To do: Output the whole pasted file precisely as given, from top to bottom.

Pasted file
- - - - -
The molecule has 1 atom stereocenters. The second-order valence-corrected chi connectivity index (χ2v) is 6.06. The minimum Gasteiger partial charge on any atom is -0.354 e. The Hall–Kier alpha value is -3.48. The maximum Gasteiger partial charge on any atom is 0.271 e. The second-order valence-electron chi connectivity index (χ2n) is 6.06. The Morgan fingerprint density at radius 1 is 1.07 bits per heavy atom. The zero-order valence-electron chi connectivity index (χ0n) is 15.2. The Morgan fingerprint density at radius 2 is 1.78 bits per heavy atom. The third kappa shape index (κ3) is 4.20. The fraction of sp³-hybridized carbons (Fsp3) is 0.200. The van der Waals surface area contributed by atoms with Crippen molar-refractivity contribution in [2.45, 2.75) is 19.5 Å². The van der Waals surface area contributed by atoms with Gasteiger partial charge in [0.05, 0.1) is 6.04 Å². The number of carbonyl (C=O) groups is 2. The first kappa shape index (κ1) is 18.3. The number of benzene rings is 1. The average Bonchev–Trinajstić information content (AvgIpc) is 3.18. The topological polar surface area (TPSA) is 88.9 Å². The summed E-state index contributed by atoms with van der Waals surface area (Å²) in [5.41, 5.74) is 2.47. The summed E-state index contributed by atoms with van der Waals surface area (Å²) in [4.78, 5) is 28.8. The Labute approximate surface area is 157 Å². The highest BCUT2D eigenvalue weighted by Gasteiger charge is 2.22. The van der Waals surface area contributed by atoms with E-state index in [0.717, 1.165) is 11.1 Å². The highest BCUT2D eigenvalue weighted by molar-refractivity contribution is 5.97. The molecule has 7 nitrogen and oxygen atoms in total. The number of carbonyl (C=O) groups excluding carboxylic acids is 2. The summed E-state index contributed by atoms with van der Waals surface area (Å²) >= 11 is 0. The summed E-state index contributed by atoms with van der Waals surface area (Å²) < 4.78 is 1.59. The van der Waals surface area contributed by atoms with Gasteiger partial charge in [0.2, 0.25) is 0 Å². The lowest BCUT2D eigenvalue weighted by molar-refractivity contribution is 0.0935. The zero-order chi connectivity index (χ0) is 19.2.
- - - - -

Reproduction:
The molecule has 1 atom stereocenters. The second-order valence-corrected chi connectivity index (χ2v) is 6.06. The minimum Gasteiger partial charge on any atom is -0.354 e. The Hall–Kier alpha value is -3.48. The maximum Gasteiger partial charge on any atom is 0.271 e. The second-order valence-electron chi connectivity index (χ2n) is 6.06. The Morgan fingerprint density at radius 1 is 1.07 bits per heavy atom. The zero-order valence-electron chi connectivity index (χ0n) is 15.2. The Morgan fingerprint density at radius 2 is 1.78 bits per heavy atom. The third kappa shape index (κ3) is 4.20. The fraction of sp³-hybridized carbons (Fsp3) is 0.200. The van der Waals surface area contributed by atoms with Crippen molar-refractivity contribution in [2.45, 2.75) is 19.5 Å². The van der Waals surface area contributed by atoms with Gasteiger partial charge in [0.05, 0.1) is 6.04 Å². The number of carbonyl (C=O) groups is 2. The first kappa shape index (κ1) is 18.3. The number of benzene rings is 1. The average Bonchev–Trinajstić information content (AvgIpc) is 3.18. The topological polar surface area (TPSA) is 88.9 Å². The summed E-state index contributed by atoms with van der Waals surface area (Å²) in [5.41, 5.74) is 2.47. The summed E-state index contributed by atoms with van der Waals surface area (Å²) in [4.78, 5) is 28.8. The Labute approximate surface area is 157 Å². The highest BCUT2D eigenvalue weighted by Gasteiger charge is 2.22. The van der Waals surface area contributed by atoms with E-state index in [0.717, 1.165) is 11.1 Å². The highest BCUT2D eigenvalue weighted by molar-refractivity contribution is 5.97. The molecule has 7 nitrogen and oxygen atoms in total. The number of carbonyl (C=O) groups excluding carboxylic acids is 2. The summed E-state index contributed by atoms with van der Waals surface area (Å²) >= 11 is 0. The summed E-state index contributed by atoms with van der Waals surface area (Å²) < 4.78 is 1.59. The van der Waals surface area contributed by atoms with Gasteiger partial charge in [0.2, 0.25) is 0 Å². The lowest BCUT2D eigenvalue weighted by molar-refractivity contribution is 0.0935. The zero-order chi connectivity index (χ0) is 19.2.